The Telegraph
Since 1st March, 1999
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Guess what’s cooking' An Indian chef chase

New Delhi, Jan. 22 (Reuters): The lights sputter and die. Over gas flames, four chefs keep working through a typical Delhi blackout as the pungent spices become eye-watering.

After 12 years, Scottish-based culinary entrepreneur Tommy Miah’s annual hunt for the world’s best Indian chef has finally come to India.

Miah’s contest has become Britain’s top curry competition since then health minister Edwina Currie launched it in 1991 and victory can turn the winner into a millionaire almost overnight.

But a cook-off has never been held outside Britain and India’s leading chefs and culinary experts believe this week’s first will give a much-needed boost to the country’s under-rated food scene.

“We need to show the world that we can do this,” said Shyam Longani, a 27-year-old chef at Mumbai’s Taj Mahal hotel who won the Delhi event and will join seven more finalists to be named in London tomorrow.

A 43-year-old superchef and restaurateur with a flair for promotion, Miah began the contest and its accompanying annual Curry Ball to push innovative South Asian cuisine and raise money for charities in Britain and his native Bangladesh.

It has been given colour by the involvement of high-profile personalities such as Currie and the fact it is open to anyone, not just professionals.

Each year, the eight Indian Chef of the Year finalists, drawn from more than 5,000 hopefuls, feature a grab-bag of top class chefs and colourful amateurs.

The title has been won by secretaries, housewives, a North Sea oil rig cook and, in 1994, a Bangladeshi facing deportation.

“Anybody can enter. It’s genuinely open to anyone who has good ideas,” says Miah, dressed in a blue suit and grey tie, as he keeps a watchful eye on the three-hour Delhi cook-off. It’s a challenge to professional chefs.”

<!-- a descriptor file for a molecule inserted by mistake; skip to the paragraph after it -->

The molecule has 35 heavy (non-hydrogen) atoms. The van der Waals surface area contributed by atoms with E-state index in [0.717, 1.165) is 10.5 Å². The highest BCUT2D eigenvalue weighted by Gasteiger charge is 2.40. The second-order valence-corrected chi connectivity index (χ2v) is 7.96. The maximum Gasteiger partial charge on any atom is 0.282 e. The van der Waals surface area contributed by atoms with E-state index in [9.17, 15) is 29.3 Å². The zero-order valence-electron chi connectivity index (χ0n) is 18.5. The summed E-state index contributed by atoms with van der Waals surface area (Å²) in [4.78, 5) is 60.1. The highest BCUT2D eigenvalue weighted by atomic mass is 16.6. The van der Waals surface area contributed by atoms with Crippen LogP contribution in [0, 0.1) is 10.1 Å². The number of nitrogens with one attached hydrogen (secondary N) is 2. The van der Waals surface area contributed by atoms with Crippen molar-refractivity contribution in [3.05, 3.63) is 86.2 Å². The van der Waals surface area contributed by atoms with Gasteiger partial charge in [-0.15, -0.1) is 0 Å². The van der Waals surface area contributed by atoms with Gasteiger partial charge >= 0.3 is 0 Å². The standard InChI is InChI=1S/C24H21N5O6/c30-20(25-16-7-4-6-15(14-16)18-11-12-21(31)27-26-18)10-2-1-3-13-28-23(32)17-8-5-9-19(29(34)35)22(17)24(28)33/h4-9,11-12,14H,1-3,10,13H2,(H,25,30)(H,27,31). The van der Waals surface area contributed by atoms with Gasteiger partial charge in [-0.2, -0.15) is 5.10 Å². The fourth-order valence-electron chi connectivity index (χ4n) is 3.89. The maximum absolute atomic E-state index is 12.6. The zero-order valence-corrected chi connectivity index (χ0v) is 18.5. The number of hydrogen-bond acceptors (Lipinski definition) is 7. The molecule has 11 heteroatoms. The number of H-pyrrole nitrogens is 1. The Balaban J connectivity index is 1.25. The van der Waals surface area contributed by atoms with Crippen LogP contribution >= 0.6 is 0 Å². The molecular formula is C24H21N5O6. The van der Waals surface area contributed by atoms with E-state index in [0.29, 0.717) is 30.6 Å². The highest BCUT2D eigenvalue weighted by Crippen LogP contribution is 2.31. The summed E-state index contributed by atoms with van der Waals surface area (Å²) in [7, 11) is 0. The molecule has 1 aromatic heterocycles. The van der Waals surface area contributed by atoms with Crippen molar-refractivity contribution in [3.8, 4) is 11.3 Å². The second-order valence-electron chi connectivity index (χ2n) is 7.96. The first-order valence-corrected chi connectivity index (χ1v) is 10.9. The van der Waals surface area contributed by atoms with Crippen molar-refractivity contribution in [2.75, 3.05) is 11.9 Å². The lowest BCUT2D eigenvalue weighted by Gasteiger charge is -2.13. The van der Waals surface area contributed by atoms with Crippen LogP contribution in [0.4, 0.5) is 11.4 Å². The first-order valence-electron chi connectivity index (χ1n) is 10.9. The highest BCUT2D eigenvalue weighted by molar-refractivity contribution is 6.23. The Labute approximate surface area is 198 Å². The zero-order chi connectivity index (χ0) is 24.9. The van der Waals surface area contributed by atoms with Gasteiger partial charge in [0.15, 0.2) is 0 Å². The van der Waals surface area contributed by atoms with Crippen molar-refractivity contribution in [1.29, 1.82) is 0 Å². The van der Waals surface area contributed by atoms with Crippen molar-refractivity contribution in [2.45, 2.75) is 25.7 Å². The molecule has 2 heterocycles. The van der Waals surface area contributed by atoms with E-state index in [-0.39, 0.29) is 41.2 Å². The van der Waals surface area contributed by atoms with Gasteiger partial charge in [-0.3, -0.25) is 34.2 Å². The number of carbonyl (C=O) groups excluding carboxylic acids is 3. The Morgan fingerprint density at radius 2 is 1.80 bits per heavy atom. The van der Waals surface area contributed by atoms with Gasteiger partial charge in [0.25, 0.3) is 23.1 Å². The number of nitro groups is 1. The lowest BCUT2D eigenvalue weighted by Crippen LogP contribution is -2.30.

Miah, who cooked for former British Prime Minister John Major’s 50th birthday and owns Edinburgh’s popular restaurant, The Raj, has no formal training himself.

After landing in Britain from Bangladesh three decades ago as a 10-year-old with no English and no education, he started out washing floors and dishes, but was quickly drawn to cooking.

“I never wanted to study. I got interested in cooking from day one,” Miah said.

Like Miah, his contest is slightly unorthodox. Finalists are chosen entirely on their proposal of a menu of two vegetarian and two non-vegetarian dishes to be cooked and served in three hours.

Taste accounts for half the marks in the final, presentation 10 per cent and the menu and its degree of innovation 15 per cent.

The offerings from Delhi’s finalists — three five-star chefs and a part-time food writer and housewife — ranged from Longani’s spicy prawns with peppered crab to an achari subzi (spicy vegetables) in a zucchini parcel.

The first prize in the competition is £1000, but just having a chef in the final can boost a restaurant’s turnover, lead to job or partnership offers or create a millionaire — 10 so far.

But what makes a winner' For Indian food expert Jiggs Kalra, one of the Delhi judges, it’s simple.

“You have to see a balance. It’s the total package,” he says. “At the end of the day, the only star is Indian food and that must come through.”

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